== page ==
Every state has its fair share of towns that outsiders just can’t pronounce. Nobody could blame you for getting them wrong if you didn’t grow up there or don’t live near them. For example, Worcester, Massachusetts is pronounced “WOO-ster”. Freakin’ “WOO-ster”. That’s just crazy.

Texas is no exception. We’ve got plenty of town names here that seem simple enough to us, but that’s because we grew up here and have heard of most of these places. Then again, we’ve had a huge influx of folks moving to Texas from other states in recent years, and it’s not uncommon to hear people who call Central Texas home pronounce Salado “suh-LAW-doe” or Mexia “MEX-ia”. (I know you’ve heard both.)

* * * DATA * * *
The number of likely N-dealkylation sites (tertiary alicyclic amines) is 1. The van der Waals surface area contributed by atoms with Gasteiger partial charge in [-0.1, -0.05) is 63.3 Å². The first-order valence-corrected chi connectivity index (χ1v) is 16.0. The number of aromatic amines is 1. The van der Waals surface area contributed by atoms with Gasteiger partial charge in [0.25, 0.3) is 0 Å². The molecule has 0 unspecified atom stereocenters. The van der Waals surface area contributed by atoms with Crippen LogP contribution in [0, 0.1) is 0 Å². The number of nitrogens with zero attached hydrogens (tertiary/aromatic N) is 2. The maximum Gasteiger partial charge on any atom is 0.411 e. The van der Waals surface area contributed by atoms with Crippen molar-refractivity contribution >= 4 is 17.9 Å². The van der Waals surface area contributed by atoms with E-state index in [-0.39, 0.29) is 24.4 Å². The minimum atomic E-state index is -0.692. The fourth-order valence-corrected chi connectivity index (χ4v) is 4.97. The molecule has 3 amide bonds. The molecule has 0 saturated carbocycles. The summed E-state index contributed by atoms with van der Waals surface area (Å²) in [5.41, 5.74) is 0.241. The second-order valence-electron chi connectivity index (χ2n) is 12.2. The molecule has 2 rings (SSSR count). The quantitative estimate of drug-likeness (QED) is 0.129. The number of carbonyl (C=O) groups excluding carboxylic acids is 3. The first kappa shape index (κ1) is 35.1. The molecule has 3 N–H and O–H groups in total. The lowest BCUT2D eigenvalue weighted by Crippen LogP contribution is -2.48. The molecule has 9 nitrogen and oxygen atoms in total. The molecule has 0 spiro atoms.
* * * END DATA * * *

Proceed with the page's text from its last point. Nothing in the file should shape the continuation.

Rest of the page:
If you’re like me, you probably have business with people out of state who ask you about surrounding towns and come up with some pretty amusing pronunciations. It happened to me recently during a conference call with two folks up in New York. They kept asking if I’d ever been to “SAL-uh-doe”. It took me a moment to realize they were asking about Salado, and that they figured Texas was so huge that it would take me an entire day to drive there.

Texas towns are often named for railroad pioneers, Native American tribes or phrases, Spanish or German roots, or just as a gimmick like Iraan, Texas. (More on that below.) Temple, for example, was named for Santa Fe Railroad engineer Bernard Moore Temple, and Killeen was named for a railroad executive named Frank Patrick Killeen who, I’m told, never even got a chance to visit. (Although one of his relatives did a few years ago.)

Let’s take a look at a few Texas towns whose names elude transplants and out-of-towners.